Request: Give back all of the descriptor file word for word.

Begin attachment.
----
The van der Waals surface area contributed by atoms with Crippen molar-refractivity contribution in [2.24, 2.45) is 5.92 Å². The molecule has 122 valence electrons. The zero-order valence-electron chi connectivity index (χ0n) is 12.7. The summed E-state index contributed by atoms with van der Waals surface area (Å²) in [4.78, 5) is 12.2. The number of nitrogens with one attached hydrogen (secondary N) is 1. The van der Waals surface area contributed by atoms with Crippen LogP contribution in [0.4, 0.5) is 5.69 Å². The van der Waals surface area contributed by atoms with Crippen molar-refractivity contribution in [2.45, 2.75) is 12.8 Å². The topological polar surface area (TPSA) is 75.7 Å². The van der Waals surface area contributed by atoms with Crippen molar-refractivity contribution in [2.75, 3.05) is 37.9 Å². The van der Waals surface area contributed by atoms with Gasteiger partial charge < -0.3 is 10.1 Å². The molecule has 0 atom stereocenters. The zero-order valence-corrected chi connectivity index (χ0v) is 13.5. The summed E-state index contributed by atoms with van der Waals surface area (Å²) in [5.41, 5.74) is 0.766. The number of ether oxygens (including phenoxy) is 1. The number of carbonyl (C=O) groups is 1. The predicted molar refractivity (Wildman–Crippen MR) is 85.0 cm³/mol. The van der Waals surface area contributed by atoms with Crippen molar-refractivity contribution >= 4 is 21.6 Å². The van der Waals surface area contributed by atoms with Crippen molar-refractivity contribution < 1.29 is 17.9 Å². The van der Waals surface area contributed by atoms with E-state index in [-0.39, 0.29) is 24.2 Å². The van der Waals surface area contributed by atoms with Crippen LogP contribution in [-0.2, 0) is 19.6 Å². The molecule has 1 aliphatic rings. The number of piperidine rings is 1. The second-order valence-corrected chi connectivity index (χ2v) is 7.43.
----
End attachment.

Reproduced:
The van der Waals surface area contributed by atoms with Crippen molar-refractivity contribution in [2.24, 2.45) is 5.92 Å². The molecule has 122 valence electrons. The zero-order valence-electron chi connectivity index (χ0n) is 12.7. The summed E-state index contributed by atoms with van der Waals surface area (Å²) in [4.78, 5) is 12.2. The number of nitrogens with one attached hydrogen (secondary N) is 1. The van der Waals surface area contributed by atoms with Crippen LogP contribution in [0.4, 0.5) is 5.69 Å². The van der Waals surface area contributed by atoms with Crippen molar-refractivity contribution in [2.45, 2.75) is 12.8 Å². The topological polar surface area (TPSA) is 75.7 Å². The van der Waals surface area contributed by atoms with Crippen molar-refractivity contribution in [2.75, 3.05) is 37.9 Å². The van der Waals surface area contributed by atoms with Gasteiger partial charge < -0.3 is 10.1 Å². The molecule has 0 atom stereocenters. The zero-order valence-corrected chi connectivity index (χ0v) is 13.5. The summed E-state index contributed by atoms with van der Waals surface area (Å²) in [5.41, 5.74) is 0.766. The number of ether oxygens (including phenoxy) is 1. The number of carbonyl (C=O) groups is 1. The predicted molar refractivity (Wildman–Crippen MR) is 85.0 cm³/mol. The van der Waals surface area contributed by atoms with Crippen molar-refractivity contribution >= 4 is 21.6 Å². The van der Waals surface area contributed by atoms with Crippen molar-refractivity contribution < 1.29 is 17.9 Å². The van der Waals surface area contributed by atoms with E-state index in [-0.39, 0.29) is 24.2 Å². The van der Waals surface area contributed by atoms with Crippen LogP contribution in [-0.2, 0) is 19.6 Å². The molecule has 1 aliphatic rings. The number of piperidine rings is 1. The second-order valence-corrected chi connectivity index (χ2v) is 7.43.